CSE 167 - Introduction
to Computer Graphics - Fall 2004
Instructor: Sam Buss, Univ. of California, San Diego
Project #2 - Create two polygonal shapes with six sides.
Due Date: Tuesday, October 19, midnight.
Goals: Gain some basic familiarity with triangle fans and quad-strips. Learn how to make a triangles or quadrilateral of solid color as well as how to shade colors smoothly. This assignment is somewhat simpler than Project #3, and you might want to finish it ahead of the due date so as to have a chance to get a head start on Project #3..
What to hand in: Make a directory called
TwoShapes in your CSE 167 home directory (also called the CSE167
"storage" directory). This folder is under Class Resources, not your "My Documents"
file modification dates will serve as a time stamp so we will know files have
been turned in on time. Please in that directory, all your source
files and project files (including .vcproj and .sln files).
Grading will be personalized and one-on-one with a TA or with Sam Buss. Your program must run on the PC lab, you must come into the PC lab and meet one of us. You will have to show your source code, run the program, possibly make changes on the spot to your program and recompile as requested by the grader, and be able to explain how your program works and why it renders what it does. Your files should be complete and project must recompile in the home (storage) directory. You will then come see a TA to get your work graded. This grading MUST be done by Tuesday, October 26, and we prefer that it be done earlier. If too many people procrastinate on getting graded, not everyone will have time to be graded!
FOR THIS PROJECT #2, DO THE FOLLOWING STEPS #1 - #9. Your main task is to rewrite the program TwoShapes.cpp so that it generates the same images as TwoShapesDemo.exe.
1. Downloading files for Project #2. Download the TwoShapes program from the zip file Fall04TwoShapesProjectTwo.zip. Extract these into a directory named TwoShapes.
2. There is an executable "TwoShapesDemo.exe" that shows how your program should up. Experiment with with this program. Try out the following keyboard commands..
There are two shapes shown, with eighteen sides each. They have six vertical sides, the top has six triangles, and the bottom also has six triangles..
The arrow keys (left, right, up down) control the view position. The "w" key toggles wire-frame mode. (Optional: if the rate of movement is too slow, press "R" to make it faster. If it is too fast, press "r" to make the rate slower.
The shape on the left is smooth shaded, (GL_SMOOTH option). The shape on the right is flat-shaded (GL_FLAT option). The colors on the shape on the right are red, yellow, green, cyan, blue, and magenta. The colors on the shape on the left are smoothly varying between these colors.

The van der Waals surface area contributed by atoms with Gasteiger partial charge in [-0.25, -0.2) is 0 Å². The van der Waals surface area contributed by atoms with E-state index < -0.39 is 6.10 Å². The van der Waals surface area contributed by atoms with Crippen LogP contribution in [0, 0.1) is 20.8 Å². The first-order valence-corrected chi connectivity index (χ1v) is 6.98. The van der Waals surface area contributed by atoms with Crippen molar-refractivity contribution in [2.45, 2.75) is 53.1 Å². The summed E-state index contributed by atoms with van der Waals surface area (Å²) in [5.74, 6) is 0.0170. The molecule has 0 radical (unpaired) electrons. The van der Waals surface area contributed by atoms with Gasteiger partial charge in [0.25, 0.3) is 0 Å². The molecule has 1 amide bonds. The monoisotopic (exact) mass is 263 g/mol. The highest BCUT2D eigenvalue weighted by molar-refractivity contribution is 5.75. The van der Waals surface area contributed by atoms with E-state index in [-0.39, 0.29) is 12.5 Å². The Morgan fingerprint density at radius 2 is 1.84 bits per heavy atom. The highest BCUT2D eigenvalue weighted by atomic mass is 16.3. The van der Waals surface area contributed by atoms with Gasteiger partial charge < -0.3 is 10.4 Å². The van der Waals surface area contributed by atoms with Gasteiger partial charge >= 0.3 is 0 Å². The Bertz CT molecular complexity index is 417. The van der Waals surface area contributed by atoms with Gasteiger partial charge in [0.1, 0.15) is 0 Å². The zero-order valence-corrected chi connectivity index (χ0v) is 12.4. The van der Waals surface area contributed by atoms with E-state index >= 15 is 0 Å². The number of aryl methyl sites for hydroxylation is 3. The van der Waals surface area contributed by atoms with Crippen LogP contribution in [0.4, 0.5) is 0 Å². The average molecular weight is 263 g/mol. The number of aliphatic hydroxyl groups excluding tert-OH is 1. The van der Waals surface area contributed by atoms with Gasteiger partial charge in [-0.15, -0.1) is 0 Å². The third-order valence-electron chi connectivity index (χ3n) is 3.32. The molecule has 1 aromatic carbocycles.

The following numerical value of colors are used for the three red faces on the flat shaded shape. The bottom red face has color (0.5, 0.0, 0.0). The red side face has color (1.0, 0.0, 0.0). The top red face has color (1.0, 0.5, 0.5).
Similar numeric values are used for colors on the smooth shaded shape. The top vertex is colored white and the bottom vertex black --- on the smooth shaded shape.
3. Find the solution "TwoShapes.sln". Examine the source code and run this program. This program looks somewhat like the TwoShapesDemo.exe. However, it draws cubes instead of the 18-sided shapes. When you examine the source, do the following:
Examine the code and understand how the cubes are specified (usings GL_QUADS and as GL_QUAD_STRIP.)
Examine the code to understand the OpenGL commands that control the shading (flat or smooth).
Examine the code to understand the OpenGL commands that turn wire frame mode off and on.
Find every place in the code where glutPostRedisplay is called. Understand why is it called in these places.
Your job is to write TwoShapes.cpp so that it is functionally the same as TwoShapesDemo.exe.
4. Re-write the code for the shape on the right. In place of the code given for the cube on the right, write code that draws the shape shown in TwoShapesDemo. Use one quad strip and two triangle fans to build the shape. Use flat shading and mimic the colors in TwoShapesDemo. (Do not use GL_POLYGON.)
5. Re-write the code for the shape on the left. In place of the code given for the cube on the left, write code that draws the shape shown in TwoShapesDemo. Use one quad strip and two triangle fans to build the shape. Use smooth shading and mimic the colors in TwoShapesDemo. (Do not use GL_POLYGON.)
6. Be sure that all faces of the shapes are facing in the correct outward direction. It is recommended that you be careful about specifying vertices in the right order. You may *not* disable the back face culling that is used in the supplied code! There should not be any holes in your cubes. It is OK to use glFrontFace(...) if you want to.
7. Understand the difference between flat and smooth shading. Be able to discuss the differences with the TA grading your program, and to explain how the shading is caused by the source code.
8. Examine carefully the way the program works in wire frame mode. Do you notice anything unusual as the cubes are rotated in wire frame mode? Are there any artifacts due to aliasing? Can you see any z-fighting? If you have trouble seeing aliasing problems, try slowing down the motion by pressing "r" a few times, then hold down arrow in key and watch the edges of the cubes. Try this in both wire-frame mode and non-wire-frame mode. Be ready to discuss what you see with your TA when you are being graded. (These phenomena may be different on different machines! There is a tendency for OpenGL implementations of lines and of wire-frame mode to have small bugs.)
9. Learn about the rest of the options for glBegin() and glEnd(). These include GL_POLYGON, GL_TRIANGLES, and GL_TRIANGLE_STRIP.
Grading: On a scale of 1-8. Personal grading session with a TA or the professor.